1923 Great Kantō earthquake
The Great Kantō earthquake struck the Kantō Plain on the Japanese main island of Honshū at 11:58:44 JST on Saturday, September 1, 1923. Varied accounts indicate the duration of the earthquake was between ten minutes; the earthquake had a magnitude of 7.9 on the moment magnitude scale, with its focus deep beneath Izu Ōshima Island in Sagami Bay. The cause was a rupture of part of the convergent boundary where the Philippine Sea Plate is subducting beneath the Okhotsk Plate along the line of the Sagami Trough; this earthquake devastated Tokyo, the port city of Yokohama, the surrounding prefectures of Chiba and Shizuoka, caused widespread damage throughout the Kantō region. The earthquake's force was so great that in Kamakura, over 60 km from the epicenter, it moved the Great Buddha statue, which weighs about 93 short tons two feet. Estimated casualties totaled about 142,800 deaths, including about 40,000 who went missing and were presumed dead. According to the Japanese construction company Kajima Kobori Research's conclusive report of September 2004, 105,385 deaths were confirmed in the 1923 quake.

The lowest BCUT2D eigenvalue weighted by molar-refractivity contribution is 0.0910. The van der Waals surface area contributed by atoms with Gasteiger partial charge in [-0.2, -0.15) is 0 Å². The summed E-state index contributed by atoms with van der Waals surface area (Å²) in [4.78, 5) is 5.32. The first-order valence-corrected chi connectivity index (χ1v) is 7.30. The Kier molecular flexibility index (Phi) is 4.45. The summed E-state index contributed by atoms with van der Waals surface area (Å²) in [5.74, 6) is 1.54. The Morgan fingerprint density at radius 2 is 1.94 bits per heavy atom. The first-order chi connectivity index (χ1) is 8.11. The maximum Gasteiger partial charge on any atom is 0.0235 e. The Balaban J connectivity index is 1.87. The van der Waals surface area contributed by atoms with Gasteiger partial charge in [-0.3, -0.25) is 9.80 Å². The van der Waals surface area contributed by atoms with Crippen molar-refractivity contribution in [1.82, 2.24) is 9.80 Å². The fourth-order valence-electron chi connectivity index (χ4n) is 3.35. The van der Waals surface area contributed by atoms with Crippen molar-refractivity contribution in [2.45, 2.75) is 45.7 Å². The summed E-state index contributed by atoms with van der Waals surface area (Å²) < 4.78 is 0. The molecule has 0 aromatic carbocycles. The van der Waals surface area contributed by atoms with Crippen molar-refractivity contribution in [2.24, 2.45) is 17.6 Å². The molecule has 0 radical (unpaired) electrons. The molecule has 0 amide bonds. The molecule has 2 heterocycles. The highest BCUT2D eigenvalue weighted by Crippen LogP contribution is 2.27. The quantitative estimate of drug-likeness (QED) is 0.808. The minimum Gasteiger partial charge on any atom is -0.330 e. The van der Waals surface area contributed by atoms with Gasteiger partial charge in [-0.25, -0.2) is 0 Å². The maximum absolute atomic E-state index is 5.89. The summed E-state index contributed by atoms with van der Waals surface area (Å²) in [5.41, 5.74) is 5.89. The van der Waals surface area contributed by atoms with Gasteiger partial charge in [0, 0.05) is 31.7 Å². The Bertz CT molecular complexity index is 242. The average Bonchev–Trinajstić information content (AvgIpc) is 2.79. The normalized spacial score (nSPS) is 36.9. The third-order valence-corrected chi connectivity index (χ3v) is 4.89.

The damage from this natural disaster was the greatest sustained by prewar Japan. In 1960, the government declared September 1, the anniversary of the quake, as an annual "Disaster Prevention Day"; because the earthquake struck at lunchtime when many people were cooking meals over fire, many people died as a result of the many large fires that broke out. Some fires developed into firestorms. Many people died; the single greatest loss of life was caused by a fire tornado that engulfed the Rikugun Honjo Hifukusho in downtown Tokyo, where about 38,000 people were incinerated after taking shelter there following the earthquake. The earthquake broke water mains all over the city, putting out the fires took nearly two full days until late in the morning of September 3. A strong typhoon centered off the coast of the Noto Peninsula in Ishikawa Prefecture brought high winds to Tokyo Bay at about the same time as the earthquake; these winds caused fires to spread rapidly. The Emperor and Empress were staying at Nikko when the earthquake struck Tokyo, were never in any danger.